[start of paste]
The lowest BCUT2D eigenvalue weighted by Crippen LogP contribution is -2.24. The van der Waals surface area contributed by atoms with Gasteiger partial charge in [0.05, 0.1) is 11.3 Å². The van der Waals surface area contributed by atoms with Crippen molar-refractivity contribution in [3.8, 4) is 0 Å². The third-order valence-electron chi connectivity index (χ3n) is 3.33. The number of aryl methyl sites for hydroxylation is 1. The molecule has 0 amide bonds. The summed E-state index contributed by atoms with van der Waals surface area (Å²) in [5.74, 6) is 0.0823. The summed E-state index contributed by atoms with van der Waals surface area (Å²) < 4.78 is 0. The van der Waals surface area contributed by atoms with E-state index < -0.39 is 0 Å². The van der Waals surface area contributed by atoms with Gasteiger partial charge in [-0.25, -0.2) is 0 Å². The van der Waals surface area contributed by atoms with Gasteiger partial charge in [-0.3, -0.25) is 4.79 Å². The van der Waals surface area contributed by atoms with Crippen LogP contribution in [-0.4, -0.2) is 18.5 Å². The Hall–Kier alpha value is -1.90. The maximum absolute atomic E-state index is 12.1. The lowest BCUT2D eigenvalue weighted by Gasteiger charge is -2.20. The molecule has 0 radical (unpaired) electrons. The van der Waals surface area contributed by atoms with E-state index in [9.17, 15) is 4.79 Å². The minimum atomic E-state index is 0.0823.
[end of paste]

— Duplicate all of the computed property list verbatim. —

The lowest BCUT2D eigenvalue weighted by Crippen LogP contribution is -2.24. The van der Waals surface area contributed by atoms with Gasteiger partial charge in [0.05, 0.1) is 11.3 Å². The van der Waals surface area contributed by atoms with Crippen molar-refractivity contribution in [3.8, 4) is 0 Å². The third-order valence-electron chi connectivity index (χ3n) is 3.33. The number of aryl methyl sites for hydroxylation is 1. The molecule has 0 amide bonds. The summed E-state index contributed by atoms with van der Waals surface area (Å²) in [5.74, 6) is 0.0823. The summed E-state index contributed by atoms with van der Waals surface area (Å²) < 4.78 is 0. The van der Waals surface area contributed by atoms with E-state index < -0.39 is 0 Å². The van der Waals surface area contributed by atoms with Gasteiger partial charge in [-0.25, -0.2) is 0 Å². The van der Waals surface area contributed by atoms with Gasteiger partial charge in [-0.3, -0.25) is 4.79 Å². The van der Waals surface area contributed by atoms with Crippen LogP contribution in [-0.4, -0.2) is 18.5 Å². The Hall–Kier alpha value is -1.90. The maximum absolute atomic E-state index is 12.1. The lowest BCUT2D eigenvalue weighted by Gasteiger charge is -2.20. The molecule has 0 radical (unpaired) electrons. The van der Waals surface area contributed by atoms with E-state index in [9.17, 15) is 4.79 Å². The minimum atomic E-state index is 0.0823.